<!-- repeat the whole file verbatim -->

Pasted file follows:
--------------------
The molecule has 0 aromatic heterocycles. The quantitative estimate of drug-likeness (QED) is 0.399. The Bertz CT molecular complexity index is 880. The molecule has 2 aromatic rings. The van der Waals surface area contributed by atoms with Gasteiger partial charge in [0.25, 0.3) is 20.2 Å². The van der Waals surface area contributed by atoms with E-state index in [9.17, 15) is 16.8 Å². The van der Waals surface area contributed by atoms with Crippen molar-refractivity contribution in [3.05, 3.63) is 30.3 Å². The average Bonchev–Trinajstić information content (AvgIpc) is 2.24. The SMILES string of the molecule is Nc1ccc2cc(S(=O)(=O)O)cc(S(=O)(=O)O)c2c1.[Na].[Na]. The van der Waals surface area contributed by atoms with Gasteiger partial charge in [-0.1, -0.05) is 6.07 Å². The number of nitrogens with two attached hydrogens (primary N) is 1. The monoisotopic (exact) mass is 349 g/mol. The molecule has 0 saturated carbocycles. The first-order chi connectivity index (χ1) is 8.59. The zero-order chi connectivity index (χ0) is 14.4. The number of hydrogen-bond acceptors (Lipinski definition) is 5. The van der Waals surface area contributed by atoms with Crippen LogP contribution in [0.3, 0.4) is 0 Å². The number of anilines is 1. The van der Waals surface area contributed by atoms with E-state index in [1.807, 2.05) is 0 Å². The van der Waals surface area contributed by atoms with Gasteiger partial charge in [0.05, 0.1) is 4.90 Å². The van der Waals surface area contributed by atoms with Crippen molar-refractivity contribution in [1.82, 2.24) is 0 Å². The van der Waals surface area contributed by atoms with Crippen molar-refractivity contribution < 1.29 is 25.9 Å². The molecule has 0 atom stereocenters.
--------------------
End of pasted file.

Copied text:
The molecule has 0 aromatic heterocycles. The quantitative estimate of drug-likeness (QED) is 0.399. The Bertz CT molecular complexity index is 880. The molecule has 2 aromatic rings. The van der Waals surface area contributed by atoms with Gasteiger partial charge in [0.25, 0.3) is 20.2 Å². The van der Waals surface area contributed by atoms with E-state index in [9.17, 15) is 16.8 Å². The van der Waals surface area contributed by atoms with Crippen molar-refractivity contribution in [3.05, 3.63) is 30.3 Å². The average Bonchev–Trinajstić information content (AvgIpc) is 2.24. The SMILES string of the molecule is Nc1ccc2cc(S(=O)(=O)O)cc(S(=O)(=O)O)c2c1.[Na].[Na]. The van der Waals surface area contributed by atoms with Gasteiger partial charge in [-0.1, -0.05) is 6.07 Å². The number of nitrogens with two attached hydrogens (primary N) is 1. The monoisotopic (exact) mass is 349 g/mol. The molecule has 0 saturated carbocycles. The first-order chi connectivity index (χ1) is 8.59. The zero-order chi connectivity index (χ0) is 14.4. The number of hydrogen-bond acceptors (Lipinski definition) is 5. The van der Waals surface area contributed by atoms with Crippen LogP contribution in [0.3, 0.4) is 0 Å². The number of anilines is 1. The van der Waals surface area contributed by atoms with E-state index in [1.807, 2.05) is 0 Å². The van der Waals surface area contributed by atoms with Gasteiger partial charge in [0.05, 0.1) is 4.90 Å². The van der Waals surface area contributed by atoms with Crippen molar-refractivity contribution in [1.82, 2.24) is 0 Å². The van der Waals surface area contributed by atoms with Crippen molar-refractivity contribution < 1.29 is 25.9 Å². The molecule has 0 atom stereocenters.